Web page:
I am reminded of the Grand Inquisitor in Doestoevsky's Brothers Karamazov as he questions the Messiah upon his return. The Inquisitor is a cardinal and promises that the world the church is creating is better than the world Jesus promises. He says to the Lord, "So we have done. We have corrected Thy work and have founded it upon miracle, mystery and authority. And men rejoiced that they were again led like sheep, and that the terrible gift that had brought them such suffering, [your gift of freedom] was, at last, lifted form their hearts. Were we right teaching them this? Speak! Did we not love mankind, so meekly acknowledging their feebleness, lovingly lightening their burden, and permitting their weak nature even sin with our sanction? " The temple is passing away even as we speak and it shall be rebuilt as the new heave takes root in our midst.
Nostalgia is after all the idea that we look back at a time that never really existed and make it into a reality which can be compared to the reality we experience in the here and now. It is a way of looking back to a time and place that keeps us from facing the time and place we inhabit today.
Christians have always lived in between the earth which is falling away and the heaven which is not yet fully revealed. We live in a time which calls not for seeking shelter in the storm but rather for being the shelter in the storm for the world's fearful. We are the ones, like Jesus, to see the times and the seasons, to know that the what we cling to as humans is passing, that heaven is coming and that safety is not guaranteed but adventure is promised. This God we worship is free and alarmingly so. This God we worship has a plan and the plans of men are falling in the wake of its eternal progression.
We are as a Christian people invited to cling to Jesus and his love and to counteract the seasons of change. We are invited to counteract the seasons of change, not by clinging to the temple which is crumbling, or by following every fad that promises a return to a golden age - but rather to counteract the world with love. So let us endure the birth pangs for the kingdom that is to come requires disciples and apostles to midwife its labors through a mission and proclamation of love.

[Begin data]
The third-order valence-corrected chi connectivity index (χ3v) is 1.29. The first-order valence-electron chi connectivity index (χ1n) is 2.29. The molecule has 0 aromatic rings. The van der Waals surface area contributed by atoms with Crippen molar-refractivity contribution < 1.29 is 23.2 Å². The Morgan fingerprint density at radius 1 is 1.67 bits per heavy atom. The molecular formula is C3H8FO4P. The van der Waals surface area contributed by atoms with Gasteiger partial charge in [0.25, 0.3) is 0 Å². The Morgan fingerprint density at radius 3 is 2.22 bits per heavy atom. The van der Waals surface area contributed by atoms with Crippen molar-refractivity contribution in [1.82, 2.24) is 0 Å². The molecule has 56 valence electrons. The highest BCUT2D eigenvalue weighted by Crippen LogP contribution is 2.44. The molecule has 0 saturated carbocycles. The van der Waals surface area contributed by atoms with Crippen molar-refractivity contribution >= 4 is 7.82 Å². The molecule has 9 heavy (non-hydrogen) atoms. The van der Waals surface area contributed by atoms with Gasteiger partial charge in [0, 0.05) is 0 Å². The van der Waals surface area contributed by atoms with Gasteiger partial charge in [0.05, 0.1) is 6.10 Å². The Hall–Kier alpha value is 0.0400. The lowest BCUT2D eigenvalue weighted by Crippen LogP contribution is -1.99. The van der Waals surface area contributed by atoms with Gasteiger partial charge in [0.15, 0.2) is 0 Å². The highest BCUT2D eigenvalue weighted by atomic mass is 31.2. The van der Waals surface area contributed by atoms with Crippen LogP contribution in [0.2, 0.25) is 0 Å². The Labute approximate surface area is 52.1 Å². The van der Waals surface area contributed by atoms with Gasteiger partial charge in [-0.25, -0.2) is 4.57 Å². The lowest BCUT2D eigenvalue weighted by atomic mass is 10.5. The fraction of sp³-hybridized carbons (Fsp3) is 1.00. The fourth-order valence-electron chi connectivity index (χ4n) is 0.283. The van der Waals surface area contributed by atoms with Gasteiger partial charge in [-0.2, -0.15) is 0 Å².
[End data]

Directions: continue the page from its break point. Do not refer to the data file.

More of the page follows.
Some Thoughts on Hebrews 10:11-14 (15-18), 19-25
"What is new about the New Covenant, therefore, is not the idea that God loves the world enough to bleed for it, but the claim that here he is actually putting his money where his mouth is."
"Covenant," sermon discussion from Frederick Buechner, Frederick Buechner Blog.
"As the author grounds his goal for church participation in the eschatology of Christ's session, he grounds the guarantee of Christ's session in the character of God. They can hold their confession without wavering, because the one who promised is faithful."
Commentary, Hebrews 10:11-14 [15-18] (Pentecost 25B), Amy L.B. Peeler, Preaching This Week, WorkingPreacher.org, 2012.
"An intimate and frank relationship with God, openness with one another, and bold public witness that perseveres in the fact of opposition these are the characteristics of the confident community portrayed in today's lesson."
Commentary, Hebrews 10:11-14 [15-18] (Pentecost 24B), Susan Eastman, Preaching This Week, WorkingPreacher.org, 2009.
And, we are given a revelation of Christ as king of heaven. That he is seated at the heavenly throne. He has completed his work. He has completed his faithful work.
Here the author then turns to make it clear that this image he offers is none other than the suffering servant image of the old testament. The author is doing a quite remarkable job of weaving the story together. We get a sense here then not simply of the continuation of ancient ritual and sacrifice but a greater theme of a creative trajectory.
The author then invites us to respond to the eternal movement of God and the high priestly sacrifice. We are invited to respond with a clarity of purpose and livelihood crafted as a gift in response to God's work. We are also invited to hold fast to our faith. We are marked as Christ's own forever in baptism and our reciprocity is to express this faith through love and good deeds. We are no longer to be bound by other sacrifices, but instead a response to God's mercy and love with mercy and love.
And, in case you were wondering if the author of Hebrews was an Episcopalian...you are correct. This work is always to be yoked to a worshiping community!